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CMJ Music Marathon Starts Today

October 19th, 2010


For some people, the CMJ Music Marathon, which starts today and runs through Saturday, is the most wonderful time of the year. There’s lots of live music to go around, so you know The Bowery Presents will be involved. Mercury Lounge—with the likes of Harper Blynn, John Vanderslice, Nada Surf, and Gordon Gano (formerly of Violent Femmes) and the Ryans—has a deep, disparate lineup throughout the festival.

But it’s not like The Bowery Ballroom is slacking this week, with seven bands filling the room on Thursday, including the Jezabels, a coed quartet from Sydney making their U.S. debut. Friday brings Dean Wareham, Crocodiles and Wakey! Wakey! to the venue, and Saturday is just crazy with Surfer Blood, Neon Indian, DOM and eight other cool groups. Plus there will even be a free afternoon party on Saturday at Piano’s, with six bands upstairs and five downstairs.

Of course, all of that is in Manhattan. In Brooklyn, Music Hall of Williamsburg will be doing plenty of entertaining of its own, with Kevin Devine and the Goddamn band headlining tonight, Head Automatica taking the lead tomorrow and the Pains of Being Pure at Heart as part of the Brooklyn Vegan showcase on Thursday. Blue Flowers, which began as a night of stellar music in West London and has blossomed into much more, hosts Friday’s showcase, bringing two of the hottest acts coming out of the UK right now, Chapel Club and Everything Everything—above, playing “Tin (Man Hole)” for Little Noise Sessions—to our shores.

So you’ve got an abundance of options. If you find that overwhelming and don’t know what to see, Mercury Lounge talent buyer Jay Belin offered some suggestions to NBC New York.

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Northside Festival Starts Today

June 24th, 2010

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Get ready for a flurry of indie rock in Brooklyn this weekend because The L Magazine’s second annual Northside Festival, today through Sunday, brings more than 100 bands to Greenpoint and Williamsburg. Of course you know The Bowery Presents is gonna get in on that, beginning tonight at Music Hall of Williamsburg with Thao and Mira with the Most of All and These United States. Tomorrow brings the Woodsist Records Showcase featuring Real Estate and Woods to Music Hall of Williamsburg while Brooklyn Bowl hosts the Fiery Furnaces (below, playing “Keep Me in the Dark” for Seattle’s KEXP), who will also be at Mercury Lounge the next night. On Saturday, Music Hall plays host to a Brooklyn Vegan showcase, with Memory Tapes, Twin Sister, Dom and ZAZA on hand. And, finally, close out this festival in style on Sunday when Islands hits Music Hall of Williamsburg.

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From Haiti to Williamsburg

January 25th, 2010

Haiti Benefit – Music Hall of Williamsburg – January 23, 2010

Zach Galifianakis

Zach Galifianakis

In the wake of the earthquake that devastated the people and capital city of Haiti, individuals and organizations have responded with an outpouring of humanitarian aid. Telethons, tweets and texts have raised millions of dollars. However, a sustained effort on the part of global citizens is necessary as Haiti continues to recover and rebuild. Toward that end, The Bowery Presents and Brooklyn Vegan teamed up to assemble an incredible group of comedians and musicians for a Haiti benefit on Saturday night at the Music Hall of Williamsburg. The full lineup consisted of Zach Galifianakis, Britt Daniel (of Spoon), Justin Vernon (of Bon Iver), St. Vincent, Janeane Garofalo, Wyatt Cenac (of The Daily Show) and the live debut of John Shade. While each performer did an abbreviated set, the night featured some hilarious jokes and breathtaking songs.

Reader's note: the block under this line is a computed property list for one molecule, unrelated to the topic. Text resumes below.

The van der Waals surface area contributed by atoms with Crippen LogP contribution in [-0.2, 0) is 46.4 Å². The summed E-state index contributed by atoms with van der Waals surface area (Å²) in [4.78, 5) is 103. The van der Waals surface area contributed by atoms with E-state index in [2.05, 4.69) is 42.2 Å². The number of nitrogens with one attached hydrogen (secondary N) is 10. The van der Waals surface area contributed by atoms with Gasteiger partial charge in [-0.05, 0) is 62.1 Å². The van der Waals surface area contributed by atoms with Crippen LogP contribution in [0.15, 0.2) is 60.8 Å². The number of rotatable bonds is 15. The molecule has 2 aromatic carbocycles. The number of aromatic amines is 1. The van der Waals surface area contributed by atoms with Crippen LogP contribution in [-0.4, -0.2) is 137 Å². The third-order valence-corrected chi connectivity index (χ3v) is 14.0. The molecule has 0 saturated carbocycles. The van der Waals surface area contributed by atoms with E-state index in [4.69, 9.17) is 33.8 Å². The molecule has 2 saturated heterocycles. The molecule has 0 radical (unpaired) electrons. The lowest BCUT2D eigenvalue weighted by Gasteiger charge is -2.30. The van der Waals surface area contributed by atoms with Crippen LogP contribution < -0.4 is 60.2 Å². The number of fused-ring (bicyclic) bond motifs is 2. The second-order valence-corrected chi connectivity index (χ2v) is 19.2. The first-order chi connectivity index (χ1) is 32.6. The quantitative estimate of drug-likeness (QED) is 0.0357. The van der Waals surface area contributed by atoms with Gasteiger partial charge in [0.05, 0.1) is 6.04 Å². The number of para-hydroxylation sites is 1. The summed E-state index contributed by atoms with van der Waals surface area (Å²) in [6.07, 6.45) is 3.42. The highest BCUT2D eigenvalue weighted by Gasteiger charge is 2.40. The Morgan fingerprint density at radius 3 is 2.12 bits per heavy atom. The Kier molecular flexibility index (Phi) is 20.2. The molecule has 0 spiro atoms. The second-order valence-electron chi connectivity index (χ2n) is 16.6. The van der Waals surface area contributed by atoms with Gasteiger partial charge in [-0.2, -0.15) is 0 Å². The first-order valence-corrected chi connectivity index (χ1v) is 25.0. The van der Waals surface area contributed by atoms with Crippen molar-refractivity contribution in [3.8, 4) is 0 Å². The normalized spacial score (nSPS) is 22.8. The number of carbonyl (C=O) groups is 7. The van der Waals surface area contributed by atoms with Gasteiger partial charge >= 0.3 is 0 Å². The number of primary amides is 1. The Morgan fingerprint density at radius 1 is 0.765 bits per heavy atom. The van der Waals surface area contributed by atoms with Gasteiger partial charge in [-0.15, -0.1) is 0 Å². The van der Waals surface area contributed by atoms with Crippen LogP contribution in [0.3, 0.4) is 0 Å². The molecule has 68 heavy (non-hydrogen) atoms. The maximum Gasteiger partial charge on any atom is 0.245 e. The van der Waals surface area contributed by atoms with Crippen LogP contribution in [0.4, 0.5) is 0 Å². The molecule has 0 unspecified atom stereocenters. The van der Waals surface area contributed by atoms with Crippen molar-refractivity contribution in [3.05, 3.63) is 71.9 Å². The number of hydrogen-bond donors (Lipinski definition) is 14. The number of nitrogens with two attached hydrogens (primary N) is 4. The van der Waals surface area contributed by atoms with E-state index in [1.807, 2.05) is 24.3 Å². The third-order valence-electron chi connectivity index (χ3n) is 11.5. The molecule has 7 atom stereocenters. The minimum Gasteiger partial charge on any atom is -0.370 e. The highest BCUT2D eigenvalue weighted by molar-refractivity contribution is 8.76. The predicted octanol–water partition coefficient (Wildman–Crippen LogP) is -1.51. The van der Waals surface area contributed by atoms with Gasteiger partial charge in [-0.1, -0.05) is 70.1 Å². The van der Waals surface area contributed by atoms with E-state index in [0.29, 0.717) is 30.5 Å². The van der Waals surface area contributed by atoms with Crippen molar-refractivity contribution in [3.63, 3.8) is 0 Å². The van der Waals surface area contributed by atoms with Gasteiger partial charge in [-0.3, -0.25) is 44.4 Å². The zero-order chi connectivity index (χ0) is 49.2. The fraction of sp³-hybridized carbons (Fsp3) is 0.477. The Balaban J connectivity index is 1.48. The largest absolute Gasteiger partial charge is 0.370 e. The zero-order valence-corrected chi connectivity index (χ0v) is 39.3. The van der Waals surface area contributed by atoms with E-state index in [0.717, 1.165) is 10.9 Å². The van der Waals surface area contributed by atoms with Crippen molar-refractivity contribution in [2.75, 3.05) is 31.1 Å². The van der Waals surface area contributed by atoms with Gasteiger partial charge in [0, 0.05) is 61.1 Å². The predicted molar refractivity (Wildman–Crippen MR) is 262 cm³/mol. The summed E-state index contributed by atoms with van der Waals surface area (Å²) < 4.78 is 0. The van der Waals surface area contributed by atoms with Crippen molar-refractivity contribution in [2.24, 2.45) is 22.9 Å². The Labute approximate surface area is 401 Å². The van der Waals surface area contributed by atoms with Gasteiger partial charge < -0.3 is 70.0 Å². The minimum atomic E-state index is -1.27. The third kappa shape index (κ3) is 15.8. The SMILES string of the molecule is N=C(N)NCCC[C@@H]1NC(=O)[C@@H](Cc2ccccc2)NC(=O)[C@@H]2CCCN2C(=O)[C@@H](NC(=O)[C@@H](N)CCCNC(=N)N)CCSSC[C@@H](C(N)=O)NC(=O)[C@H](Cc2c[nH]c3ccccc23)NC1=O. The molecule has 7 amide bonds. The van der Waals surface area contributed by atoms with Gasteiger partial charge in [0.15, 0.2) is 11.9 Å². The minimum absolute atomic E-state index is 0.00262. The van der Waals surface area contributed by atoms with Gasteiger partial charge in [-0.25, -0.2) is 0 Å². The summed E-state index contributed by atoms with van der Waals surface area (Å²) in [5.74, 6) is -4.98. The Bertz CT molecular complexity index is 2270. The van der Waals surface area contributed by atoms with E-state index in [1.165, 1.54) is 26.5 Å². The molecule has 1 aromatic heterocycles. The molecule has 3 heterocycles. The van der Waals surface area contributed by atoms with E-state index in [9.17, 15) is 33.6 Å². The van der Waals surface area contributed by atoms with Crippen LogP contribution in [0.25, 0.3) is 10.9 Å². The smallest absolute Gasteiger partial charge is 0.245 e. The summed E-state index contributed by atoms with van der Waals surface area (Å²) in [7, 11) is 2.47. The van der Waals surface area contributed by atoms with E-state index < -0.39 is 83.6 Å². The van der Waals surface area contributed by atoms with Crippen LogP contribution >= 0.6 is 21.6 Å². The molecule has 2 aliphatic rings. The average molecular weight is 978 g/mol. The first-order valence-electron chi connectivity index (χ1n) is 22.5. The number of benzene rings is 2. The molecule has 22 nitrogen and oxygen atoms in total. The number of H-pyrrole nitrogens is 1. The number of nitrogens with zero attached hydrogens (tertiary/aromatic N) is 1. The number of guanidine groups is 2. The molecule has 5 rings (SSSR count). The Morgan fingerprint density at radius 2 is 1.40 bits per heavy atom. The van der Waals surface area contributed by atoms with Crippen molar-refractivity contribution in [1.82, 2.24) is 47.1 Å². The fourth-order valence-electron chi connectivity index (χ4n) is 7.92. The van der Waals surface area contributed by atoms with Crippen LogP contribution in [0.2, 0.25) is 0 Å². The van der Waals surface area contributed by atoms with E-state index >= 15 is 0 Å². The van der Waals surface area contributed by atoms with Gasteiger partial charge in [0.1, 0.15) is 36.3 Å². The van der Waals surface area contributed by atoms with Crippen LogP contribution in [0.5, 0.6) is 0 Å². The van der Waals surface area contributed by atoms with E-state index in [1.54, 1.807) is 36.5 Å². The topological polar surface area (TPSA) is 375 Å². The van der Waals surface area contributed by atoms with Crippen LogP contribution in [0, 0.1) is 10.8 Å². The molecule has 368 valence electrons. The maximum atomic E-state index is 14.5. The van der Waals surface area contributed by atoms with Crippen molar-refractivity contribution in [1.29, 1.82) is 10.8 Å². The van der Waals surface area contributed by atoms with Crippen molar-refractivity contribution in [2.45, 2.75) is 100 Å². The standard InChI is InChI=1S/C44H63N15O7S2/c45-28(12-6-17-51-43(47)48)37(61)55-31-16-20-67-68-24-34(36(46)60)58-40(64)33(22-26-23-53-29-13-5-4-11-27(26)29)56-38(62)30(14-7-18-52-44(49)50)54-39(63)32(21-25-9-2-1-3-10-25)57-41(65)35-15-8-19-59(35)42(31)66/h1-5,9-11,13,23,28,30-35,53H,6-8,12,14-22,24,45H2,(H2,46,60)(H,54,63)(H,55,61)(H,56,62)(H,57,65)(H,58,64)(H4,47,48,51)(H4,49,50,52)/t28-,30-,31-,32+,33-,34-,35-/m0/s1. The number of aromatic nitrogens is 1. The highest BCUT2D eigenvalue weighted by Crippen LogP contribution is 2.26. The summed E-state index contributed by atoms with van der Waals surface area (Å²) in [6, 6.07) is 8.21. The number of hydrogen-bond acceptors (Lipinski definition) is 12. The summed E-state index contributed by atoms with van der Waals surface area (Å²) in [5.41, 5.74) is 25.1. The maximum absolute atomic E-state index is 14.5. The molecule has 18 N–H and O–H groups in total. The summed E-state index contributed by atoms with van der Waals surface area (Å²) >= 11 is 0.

Musicians and comedians alternated their sets with Leo Allen and Bobby Tisdale acting as MCs. Jokes ranged from Cenac making fun of PETA to just about every comedian ragging on Williamsburg hipsters. “This used to be a good neighborhood,” yelled Galifianakis during his show-stealing performance. The slovenly and unkempt comic kept the audience off-kilter with a barrage of absurdist one-liners. He even pulled off the difficult task of bringing satire to the night’s cause when he joked, “I was doing Haiti benefits before the earthquake.”

The musicians in attendance provided a bevy of incredibly heartfelt originals and covers. Daniel appeared with White Rabbits drummer Jamie Levinson and opened with a stripped-down, guitar version of John Lennon’s “Isolation.” His distinctive falsetto and off-the-cuff vocals also colored my favorite song on Spoon’s new album, Transference, “Who Makes Your Money.” St. Vincent followed with Jackson Browne’s “These Days” and the National’s “Mistaken for Strangers.” All stood transfixed by St. Vincent’s soft guitar work and lithe vocals. Vernon joined in for her song “The Party,” and the two collaborated on a crowd-pleasing rendition of Dolly Parton’s “Jolene.” For all in attendance, the event showed an outpouring of support and a gracious display of talent. —Jared Levy

Photos courtesy of Jen Macchiarelli | www.jennylow.com